Seven-year-old boy wins jingle dance at community’s first two-spirit pow-wow
- EFN Staff
A mother’s unconditional love for her son who dared to stand out amongst others has sent a ripple effect of hope and inspiration to a community who hosted a one of a kind pow-wow celebration.
Cheyenne Gamble from the Beardy’s and Okemasis Cree Nation (BOCN) said her son Alex Cameron Jr. was two-years-old when he became interested in girl’s clothing and make-up.
“He started wearing my shirts as dresses, [putting on] my make up, wanting his nails done, wearing my heels and my purses. I figured it was a phase he’d grow out of [but] five years later he is still the same,” she said. “I’ve known deep in my heart since he was able to talk and express himself that he identified himself as a girl. There is nothing in this world I would do to change him.”
Gamble said about three months ago was a time that she will never forget.
“We were coming home from Saskatoon and he yelled, ‘Mom, turn down the music. I need to tell you something.’ So, I did and he said, ‘Mom, when I grow up, I want a husband.’ We had a conversation about it and I reassured him that it was fine and that it’s okay,” Gamble said. “It was that moment where I realized I must be doing a good job because people live in fear and go almost their whole lives with this secret. My son casually tells me at 7-years-old.”
Alex Jr. danced in a memorial dance special at BOCN’s Revitalizing the Circle: Saskatchewan’s Two Spirit Powwow – a first of its kind held on First Nations lands in Canada. He wanted to express his identity by dancing girl’s jingle dance for the memorial special. Spectators were left in awe and judges picked him as the champion in the Bobby Mike Memorial Dance Special where they crowd’s applause was deafening. It was a triumphant moment that he will cherish forever.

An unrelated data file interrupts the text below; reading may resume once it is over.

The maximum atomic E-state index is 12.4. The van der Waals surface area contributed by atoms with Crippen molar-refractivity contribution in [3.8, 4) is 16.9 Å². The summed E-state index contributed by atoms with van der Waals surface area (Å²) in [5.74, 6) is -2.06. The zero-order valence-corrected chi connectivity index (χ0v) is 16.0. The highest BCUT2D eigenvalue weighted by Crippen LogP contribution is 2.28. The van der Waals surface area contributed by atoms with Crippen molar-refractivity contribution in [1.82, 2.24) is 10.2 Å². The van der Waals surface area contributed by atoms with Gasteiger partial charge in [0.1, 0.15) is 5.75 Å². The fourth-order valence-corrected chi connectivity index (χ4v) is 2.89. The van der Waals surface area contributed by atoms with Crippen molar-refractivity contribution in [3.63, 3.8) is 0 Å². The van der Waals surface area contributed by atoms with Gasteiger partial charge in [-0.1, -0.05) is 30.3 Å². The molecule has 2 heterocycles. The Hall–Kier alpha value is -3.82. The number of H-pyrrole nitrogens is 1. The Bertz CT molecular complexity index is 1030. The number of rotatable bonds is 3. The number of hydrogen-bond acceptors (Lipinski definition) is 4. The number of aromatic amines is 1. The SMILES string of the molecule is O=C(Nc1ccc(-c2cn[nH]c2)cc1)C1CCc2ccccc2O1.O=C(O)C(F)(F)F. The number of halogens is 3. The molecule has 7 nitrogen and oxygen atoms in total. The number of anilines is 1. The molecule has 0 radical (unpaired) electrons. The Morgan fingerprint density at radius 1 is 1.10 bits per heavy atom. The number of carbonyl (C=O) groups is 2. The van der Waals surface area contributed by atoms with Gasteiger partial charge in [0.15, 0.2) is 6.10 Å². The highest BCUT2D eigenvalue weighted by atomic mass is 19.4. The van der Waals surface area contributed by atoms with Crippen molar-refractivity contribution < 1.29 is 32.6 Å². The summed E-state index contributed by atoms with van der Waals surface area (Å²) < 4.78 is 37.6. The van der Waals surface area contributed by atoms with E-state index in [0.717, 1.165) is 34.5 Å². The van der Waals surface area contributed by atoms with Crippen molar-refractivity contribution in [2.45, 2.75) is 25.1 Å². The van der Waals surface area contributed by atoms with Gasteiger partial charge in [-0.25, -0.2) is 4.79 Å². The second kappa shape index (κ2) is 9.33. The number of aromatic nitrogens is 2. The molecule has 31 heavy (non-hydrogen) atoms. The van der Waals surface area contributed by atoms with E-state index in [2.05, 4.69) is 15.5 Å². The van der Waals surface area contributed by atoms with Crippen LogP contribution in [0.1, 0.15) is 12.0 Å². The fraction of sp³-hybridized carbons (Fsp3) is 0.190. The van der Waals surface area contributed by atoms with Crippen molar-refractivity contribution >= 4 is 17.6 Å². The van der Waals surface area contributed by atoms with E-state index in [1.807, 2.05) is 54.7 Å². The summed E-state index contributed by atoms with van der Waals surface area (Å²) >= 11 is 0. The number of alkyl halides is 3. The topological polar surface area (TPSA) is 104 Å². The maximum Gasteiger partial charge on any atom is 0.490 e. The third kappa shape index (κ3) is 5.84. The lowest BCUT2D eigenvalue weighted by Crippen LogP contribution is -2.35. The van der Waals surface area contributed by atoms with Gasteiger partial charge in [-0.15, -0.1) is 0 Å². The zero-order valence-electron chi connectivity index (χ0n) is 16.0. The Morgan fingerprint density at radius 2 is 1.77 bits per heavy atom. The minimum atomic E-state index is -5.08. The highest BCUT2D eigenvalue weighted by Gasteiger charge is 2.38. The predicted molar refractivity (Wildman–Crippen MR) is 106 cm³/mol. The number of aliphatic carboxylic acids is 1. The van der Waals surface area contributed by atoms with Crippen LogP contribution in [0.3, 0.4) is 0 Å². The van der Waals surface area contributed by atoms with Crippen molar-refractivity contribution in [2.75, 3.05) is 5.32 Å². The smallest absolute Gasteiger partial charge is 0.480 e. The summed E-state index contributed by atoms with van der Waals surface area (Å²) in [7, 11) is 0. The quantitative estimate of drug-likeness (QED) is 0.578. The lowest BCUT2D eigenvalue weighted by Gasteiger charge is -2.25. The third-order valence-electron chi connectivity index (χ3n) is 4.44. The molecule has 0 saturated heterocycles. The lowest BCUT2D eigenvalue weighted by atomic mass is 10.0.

“It was emotional. I didn’t expect this much support and acceptance,” said Gamble, who continuously wiped her tears after her son was picked as the champ.
She added that this kind of pow-wow is amazing and didn’t think it would ever be possible to see such thing in this day and age. It was the purpose of one of the pow-wow event organizers who wanted to ensure the two-spirit community felt that love, acceptance and pride.
“It’s important that when we celebrate pride as two spirit people, that we incorporate as much culture as possible,” said Kevin Seesequasis, co-chair of the Two Spirit Pow-wow Committee.
Seesequasis, who is also a BOCN councillor, said he would like to see his community host this kind of pow-wow celebration again but he hopes other communities will adopt the idea.
“My goal is to see it go to other communities,” he said. “I want to see other communities take up that role and demonstrate to their members that they are accepting, understanding and loving to two spirit individuals in their community.”
This year is Gamble and her son’s second year celebrating in Pride Day. It’s an annual momentous time they both embrace in together.
“It’s our special day to bond just him and I,” she said. “I will forever love him no different than how I love my girls…if he so happens to marry a man, so be it. I’ll be his biggest supporter until my last breath on this earth.”
The BOCN Two Spirit Pow-wow took place in Duck Lake on June 15th, 2019. BOCN made history three years ago, when it held its first Two-Spirit Pride Festival on First Nations lands.